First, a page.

The Great Commission, most well known by its appearance in Matt. 28:16-20, has its roots earlier in the narrative and continues to unfold in the book of Acts.
The unfolding of the Great Commission begins in Matthew 16. Up until this point, Jesus was teaching his disciples, speaking in parables, performing miracles and slowly revealing his messiahship. Jesus’ disciples were beginning to worship Him as the Son of God (Matt. 14:33). In Matthew 16, Peter explicitly confesses that Jesus is the Christ, the Son of the living God (Matt. 16:16). For the first time in Matthew’s narrative, Jesus gives Peter the affirmation that he truly is the Christ and that God the father has revealed this important truth to him (Matt 16:17). Upon Peter’s confession, Jesus makes several key revelations that would prove to be directly linked to the Great Commission found in Matthew 28. Jesus says in Matt. 16:18-19:
And I tell you, you are Peter, and on this rock I will build my church, and the gates of hell shall not prevail against it. I will give you the keys of the kingdom of heaven, and whatever you bind on earth shall be bound in heaven, and whatever you loose on earth shall be loosed in heaven.
From these words, Jesus reveals that he is the messiah, the one to bring restoration to his people and that he has intentions to give kingdom authority to the church. This passage is implying kingdom work will be completed through the church, with faith in Christ, with Peter playing a key role in God’s plan for restoration.
After his death and resurrection, Jesus delivers the Great Commission to his disciples. It was in the Great Commission that Jesus was simply describing how they are to fulfill the purpose of the church mentioned in Matthew 16, the bride which he died for (Eph. 5:25). Jesus begins by claiming that all authority has been given to him from God and he charges his disciples to make more disciples, bringing them into fellowship with the Triune God in baptism and teaching them exhaustive obedience (Matt. 19-20). In v.20, Jesus adds that he will be with them to the end of the age.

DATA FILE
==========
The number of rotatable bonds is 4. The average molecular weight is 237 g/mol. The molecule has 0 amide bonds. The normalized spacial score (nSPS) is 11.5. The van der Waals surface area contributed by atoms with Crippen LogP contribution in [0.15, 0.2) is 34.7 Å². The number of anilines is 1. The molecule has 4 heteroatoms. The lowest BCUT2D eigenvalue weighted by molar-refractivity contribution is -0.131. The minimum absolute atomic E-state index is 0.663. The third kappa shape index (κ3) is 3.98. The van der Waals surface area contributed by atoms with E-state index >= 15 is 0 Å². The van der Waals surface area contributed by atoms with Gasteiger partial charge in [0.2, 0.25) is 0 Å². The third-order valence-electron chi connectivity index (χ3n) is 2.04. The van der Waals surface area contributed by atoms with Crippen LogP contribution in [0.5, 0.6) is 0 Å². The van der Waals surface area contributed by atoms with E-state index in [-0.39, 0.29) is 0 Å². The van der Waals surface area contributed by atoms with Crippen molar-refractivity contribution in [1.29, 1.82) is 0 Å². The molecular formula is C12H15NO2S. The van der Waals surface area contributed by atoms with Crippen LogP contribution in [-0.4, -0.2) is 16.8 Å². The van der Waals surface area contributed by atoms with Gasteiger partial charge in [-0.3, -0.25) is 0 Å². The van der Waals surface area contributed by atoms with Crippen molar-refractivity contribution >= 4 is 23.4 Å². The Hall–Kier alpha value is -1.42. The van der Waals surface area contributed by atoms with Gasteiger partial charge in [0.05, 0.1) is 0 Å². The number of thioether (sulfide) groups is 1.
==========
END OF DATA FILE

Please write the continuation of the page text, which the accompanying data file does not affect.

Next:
The Great Commission in Luke 24 adds much color to what making disciples of all nations must look like. Jesus explains that all of scripture was about him, pointing to the death and resurrection of Christ Jesus which they have witnessed and because this pivotal event has passed, there shall be preaching of the good news to all nations beginning in Jerusalem (Luke 24:44-48). Bringing light to what Jesus meant in Matt. 28:20, Jesus promises power from on high, the Holy Spirit, to enable them to fulfill their commission (Luke 24:49). This is echoed in Acts 1:8, ensuring the power of the Holy Spirit will enable the disciples to establish the church in Jerusalem and then to all nations from there, advancing the gospel, revealing the kingdom that is at hand.
The Command in Action
On the day of Pentecost, the promise of the Holy Spirit is fulfilled and immediately, Peter preaches the gospel of repentance and forgiveness of sins through Jesus Christ and the Lord called to himself three thousand souls, effectively establishing the church in Jerusalem (Acts 2:1-41). This church was the first of its kind. They all held on to the confession that Jesus was Christ and were devoted to the apostles teachings and to each other through communion, prayer, worship and fellowship (Acts 2:42-47). Death would not over come it. However, as Jesus commanded in the Great Commission, believers were to make disciples of all nations, effectively building churches in every land and region. After Stephen’s stoning in Acts 7, believers spread the gospel throughout Judea (Acts 8:4) establishing more churches, being consistent with what was called for in the Great Commission. What was unclear up to this point was how God’s plan of restoration and redemption would impact anyone outside of the Jewish tradition.
In Acts 10, Peter was given a vision of God’s plan for the Gentiles and it was Peter who preached the gospel to them. The Holy Spirit fell on the Gentiles in a powerful way, effectively bringing Gentiles into the fellowship of believers. Now nothing would hold back the believers from spreading the gospel to all men, making disciples of all nations.
While Peter played a key role establishing churches in Judea, Paul was called by God to further spread the gospel to other Gentile cities, being sent out from Antioch into the Gentile world. More churches were formed in many more cities thanks to the focused missionary work of Paul. David Hesselgrave writes in his book, Planting Churches Cross Culturally: North America and Beyond:
And why was Paul so successful? There are many reasons, of course. But one important reason was that Paul considered the preaching of the gospel and the establishment of churches as his primary task. (24)
Paul was focused on the Great Commission. He was focused on confessing that Jesus was Christ and used the authority that confession brings to build and establish churches for the glory of God.